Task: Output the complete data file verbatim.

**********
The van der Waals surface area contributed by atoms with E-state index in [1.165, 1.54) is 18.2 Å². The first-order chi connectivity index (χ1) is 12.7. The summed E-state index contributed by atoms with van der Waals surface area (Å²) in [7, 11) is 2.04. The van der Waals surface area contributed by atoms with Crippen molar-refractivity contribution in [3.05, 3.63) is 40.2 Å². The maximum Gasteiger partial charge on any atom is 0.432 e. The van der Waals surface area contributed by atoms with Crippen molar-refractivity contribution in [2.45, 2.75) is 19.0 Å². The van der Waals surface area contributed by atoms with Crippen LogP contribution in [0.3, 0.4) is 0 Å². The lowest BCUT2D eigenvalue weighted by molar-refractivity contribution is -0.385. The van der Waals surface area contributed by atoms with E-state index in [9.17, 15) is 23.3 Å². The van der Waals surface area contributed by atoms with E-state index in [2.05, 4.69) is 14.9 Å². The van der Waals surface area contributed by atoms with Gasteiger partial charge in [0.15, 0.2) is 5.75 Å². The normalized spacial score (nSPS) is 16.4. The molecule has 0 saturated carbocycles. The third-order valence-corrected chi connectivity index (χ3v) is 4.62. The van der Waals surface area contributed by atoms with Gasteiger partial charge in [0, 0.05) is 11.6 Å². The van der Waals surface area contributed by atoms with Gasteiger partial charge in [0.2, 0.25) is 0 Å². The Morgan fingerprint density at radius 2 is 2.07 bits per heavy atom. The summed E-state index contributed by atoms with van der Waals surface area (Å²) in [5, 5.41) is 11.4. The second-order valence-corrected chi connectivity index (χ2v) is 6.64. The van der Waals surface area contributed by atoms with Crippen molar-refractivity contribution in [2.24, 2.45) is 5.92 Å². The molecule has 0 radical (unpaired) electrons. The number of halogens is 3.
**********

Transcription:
The van der Waals surface area contributed by atoms with E-state index in [1.165, 1.54) is 18.2 Å². The first-order chi connectivity index (χ1) is 12.7. The summed E-state index contributed by atoms with van der Waals surface area (Å²) in [7, 11) is 2.04. The van der Waals surface area contributed by atoms with Crippen molar-refractivity contribution in [3.05, 3.63) is 40.2 Å². The maximum Gasteiger partial charge on any atom is 0.432 e. The van der Waals surface area contributed by atoms with Crippen molar-refractivity contribution in [2.45, 2.75) is 19.0 Å². The van der Waals surface area contributed by atoms with Crippen LogP contribution in [0.3, 0.4) is 0 Å². The lowest BCUT2D eigenvalue weighted by molar-refractivity contribution is -0.385. The van der Waals surface area contributed by atoms with E-state index in [9.17, 15) is 23.3 Å². The van der Waals surface area contributed by atoms with E-state index in [2.05, 4.69) is 14.9 Å². The van der Waals surface area contributed by atoms with Gasteiger partial charge in [0.15, 0.2) is 5.75 Å². The normalized spacial score (nSPS) is 16.4. The molecule has 0 saturated carbocycles. The third-order valence-corrected chi connectivity index (χ3v) is 4.62. The van der Waals surface area contributed by atoms with Gasteiger partial charge in [0, 0.05) is 11.6 Å². The van der Waals surface area contributed by atoms with Gasteiger partial charge in [0.2, 0.25) is 0 Å². The Morgan fingerprint density at radius 2 is 2.07 bits per heavy atom. The summed E-state index contributed by atoms with van der Waals surface area (Å²) in [5, 5.41) is 11.4. The second-order valence-corrected chi connectivity index (χ2v) is 6.64. The van der Waals surface area contributed by atoms with Crippen molar-refractivity contribution in [2.24, 2.45) is 5.92 Å². The molecule has 0 radical (unpaired) electrons. The number of halogens is 3.